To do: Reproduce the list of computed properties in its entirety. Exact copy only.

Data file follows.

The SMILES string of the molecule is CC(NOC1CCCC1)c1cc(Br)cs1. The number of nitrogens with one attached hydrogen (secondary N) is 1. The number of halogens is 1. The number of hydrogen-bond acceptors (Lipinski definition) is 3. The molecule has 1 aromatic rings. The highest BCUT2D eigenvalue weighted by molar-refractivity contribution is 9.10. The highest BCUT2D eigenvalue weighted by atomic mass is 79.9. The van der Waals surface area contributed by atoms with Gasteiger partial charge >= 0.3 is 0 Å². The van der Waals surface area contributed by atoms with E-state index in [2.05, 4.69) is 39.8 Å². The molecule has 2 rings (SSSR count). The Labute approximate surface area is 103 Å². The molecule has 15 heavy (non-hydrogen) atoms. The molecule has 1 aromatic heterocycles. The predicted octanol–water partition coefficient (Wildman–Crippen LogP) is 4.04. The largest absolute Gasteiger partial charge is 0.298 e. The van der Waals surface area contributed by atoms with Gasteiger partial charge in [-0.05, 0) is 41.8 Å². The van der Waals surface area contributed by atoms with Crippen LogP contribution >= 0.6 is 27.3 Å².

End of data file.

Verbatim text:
The SMILES string of the molecule is CC(NOC1CCCC1)c1cc(Br)cs1. The number of nitrogens with one attached hydrogen (secondary N) is 1. The number of halogens is 1. The number of hydrogen-bond acceptors (Lipinski definition) is 3. The molecule has 1 aromatic rings. The highest BCUT2D eigenvalue weighted by molar-refractivity contribution is 9.10. The highest BCUT2D eigenvalue weighted by atomic mass is 79.9. The van der Waals surface area contributed by atoms with Gasteiger partial charge >= 0.3 is 0 Å². The van der Waals surface area contributed by atoms with E-state index in [2.05, 4.69) is 39.8 Å². The molecule has 2 rings (SSSR count). The Labute approximate surface area is 103 Å². The molecule has 15 heavy (non-hydrogen) atoms. The molecule has 1 aromatic heterocycles. The predicted octanol–water partition coefficient (Wildman–Crippen LogP) is 4.04. The largest absolute Gasteiger partial charge is 0.298 e. The van der Waals surface area contributed by atoms with Gasteiger partial charge in [-0.05, 0) is 41.8 Å². The van der Waals surface area contributed by atoms with Crippen LogP contribution >= 0.6 is 27.3 Å².